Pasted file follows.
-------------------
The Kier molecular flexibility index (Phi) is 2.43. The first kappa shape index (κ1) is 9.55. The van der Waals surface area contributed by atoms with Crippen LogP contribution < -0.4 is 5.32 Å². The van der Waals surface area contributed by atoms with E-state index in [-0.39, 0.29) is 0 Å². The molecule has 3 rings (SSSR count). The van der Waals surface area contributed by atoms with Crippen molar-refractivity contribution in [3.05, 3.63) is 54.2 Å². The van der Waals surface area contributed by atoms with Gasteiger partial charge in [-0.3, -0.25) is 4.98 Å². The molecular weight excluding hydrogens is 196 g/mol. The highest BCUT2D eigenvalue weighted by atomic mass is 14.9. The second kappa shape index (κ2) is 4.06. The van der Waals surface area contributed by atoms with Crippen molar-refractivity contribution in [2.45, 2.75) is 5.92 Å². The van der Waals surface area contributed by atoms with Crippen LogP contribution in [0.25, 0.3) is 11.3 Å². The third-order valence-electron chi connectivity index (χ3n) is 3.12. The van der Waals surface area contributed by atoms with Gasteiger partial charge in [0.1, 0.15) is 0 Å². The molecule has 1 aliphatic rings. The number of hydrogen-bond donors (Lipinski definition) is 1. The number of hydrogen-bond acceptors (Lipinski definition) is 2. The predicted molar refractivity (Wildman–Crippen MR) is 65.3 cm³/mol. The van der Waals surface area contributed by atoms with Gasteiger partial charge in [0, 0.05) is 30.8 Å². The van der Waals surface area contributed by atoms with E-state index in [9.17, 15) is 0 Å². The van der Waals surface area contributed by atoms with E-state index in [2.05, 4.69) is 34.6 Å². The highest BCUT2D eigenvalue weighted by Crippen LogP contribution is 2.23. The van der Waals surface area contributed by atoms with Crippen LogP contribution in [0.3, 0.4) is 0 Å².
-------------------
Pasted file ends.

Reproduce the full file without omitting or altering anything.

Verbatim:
The Kier molecular flexibility index (Phi) is 2.43. The first kappa shape index (κ1) is 9.55. The van der Waals surface area contributed by atoms with Crippen LogP contribution < -0.4 is 5.32 Å². The van der Waals surface area contributed by atoms with E-state index in [-0.39, 0.29) is 0 Å². The molecule has 3 rings (SSSR count). The van der Waals surface area contributed by atoms with Crippen molar-refractivity contribution in [3.05, 3.63) is 54.2 Å². The van der Waals surface area contributed by atoms with Gasteiger partial charge in [-0.3, -0.25) is 4.98 Å². The molecular weight excluding hydrogens is 196 g/mol. The highest BCUT2D eigenvalue weighted by atomic mass is 14.9. The second kappa shape index (κ2) is 4.06. The van der Waals surface area contributed by atoms with Crippen molar-refractivity contribution in [2.45, 2.75) is 5.92 Å². The van der Waals surface area contributed by atoms with Crippen LogP contribution in [0.25, 0.3) is 11.3 Å². The third-order valence-electron chi connectivity index (χ3n) is 3.12. The van der Waals surface area contributed by atoms with Gasteiger partial charge in [0.1, 0.15) is 0 Å². The molecule has 1 aliphatic rings. The number of hydrogen-bond donors (Lipinski definition) is 1. The number of hydrogen-bond acceptors (Lipinski definition) is 2. The predicted molar refractivity (Wildman–Crippen MR) is 65.3 cm³/mol. The van der Waals surface area contributed by atoms with Gasteiger partial charge in [0, 0.05) is 30.8 Å². The van der Waals surface area contributed by atoms with E-state index in [9.17, 15) is 0 Å². The van der Waals surface area contributed by atoms with E-state index in [2.05, 4.69) is 34.6 Å². The highest BCUT2D eigenvalue weighted by Crippen LogP contribution is 2.23. The van der Waals surface area contributed by atoms with Crippen LogP contribution in [0.3, 0.4) is 0 Å².